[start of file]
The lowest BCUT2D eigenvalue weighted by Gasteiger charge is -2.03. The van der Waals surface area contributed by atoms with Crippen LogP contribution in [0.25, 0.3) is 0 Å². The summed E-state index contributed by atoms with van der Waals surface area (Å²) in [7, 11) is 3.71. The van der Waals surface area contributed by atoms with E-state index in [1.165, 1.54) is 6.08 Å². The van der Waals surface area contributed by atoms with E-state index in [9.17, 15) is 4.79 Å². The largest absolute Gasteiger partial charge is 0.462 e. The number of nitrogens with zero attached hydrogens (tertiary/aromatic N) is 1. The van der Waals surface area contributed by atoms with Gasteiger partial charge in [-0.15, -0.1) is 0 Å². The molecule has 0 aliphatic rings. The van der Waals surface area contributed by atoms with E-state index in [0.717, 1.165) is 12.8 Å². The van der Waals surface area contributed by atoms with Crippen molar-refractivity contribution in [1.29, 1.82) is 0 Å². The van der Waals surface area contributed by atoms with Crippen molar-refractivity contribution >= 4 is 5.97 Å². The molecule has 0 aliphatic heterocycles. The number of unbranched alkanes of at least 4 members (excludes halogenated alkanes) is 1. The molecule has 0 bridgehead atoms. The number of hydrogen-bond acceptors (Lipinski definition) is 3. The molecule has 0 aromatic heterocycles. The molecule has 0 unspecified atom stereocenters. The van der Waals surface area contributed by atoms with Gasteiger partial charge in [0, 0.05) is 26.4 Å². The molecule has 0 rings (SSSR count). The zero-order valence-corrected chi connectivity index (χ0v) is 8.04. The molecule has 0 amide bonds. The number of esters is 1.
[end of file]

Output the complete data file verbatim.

The lowest BCUT2D eigenvalue weighted by Gasteiger charge is -2.03. The van der Waals surface area contributed by atoms with Crippen LogP contribution in [0.25, 0.3) is 0 Å². The summed E-state index contributed by atoms with van der Waals surface area (Å²) in [7, 11) is 3.71. The van der Waals surface area contributed by atoms with E-state index in [1.165, 1.54) is 6.08 Å². The van der Waals surface area contributed by atoms with E-state index in [9.17, 15) is 4.79 Å². The largest absolute Gasteiger partial charge is 0.462 e. The number of nitrogens with zero attached hydrogens (tertiary/aromatic N) is 1. The van der Waals surface area contributed by atoms with Gasteiger partial charge in [-0.15, -0.1) is 0 Å². The molecule has 0 aliphatic rings. The van der Waals surface area contributed by atoms with E-state index in [0.717, 1.165) is 12.8 Å². The van der Waals surface area contributed by atoms with Crippen molar-refractivity contribution in [1.29, 1.82) is 0 Å². The van der Waals surface area contributed by atoms with Crippen molar-refractivity contribution >= 4 is 5.97 Å². The molecule has 0 aliphatic heterocycles. The number of unbranched alkanes of at least 4 members (excludes halogenated alkanes) is 1. The molecule has 0 bridgehead atoms. The number of hydrogen-bond acceptors (Lipinski definition) is 3. The molecule has 0 aromatic heterocycles. The molecule has 0 unspecified atom stereocenters. The van der Waals surface area contributed by atoms with Gasteiger partial charge in [0, 0.05) is 26.4 Å². The molecule has 0 rings (SSSR count). The zero-order valence-corrected chi connectivity index (χ0v) is 8.04. The molecule has 0 amide bonds. The number of esters is 1.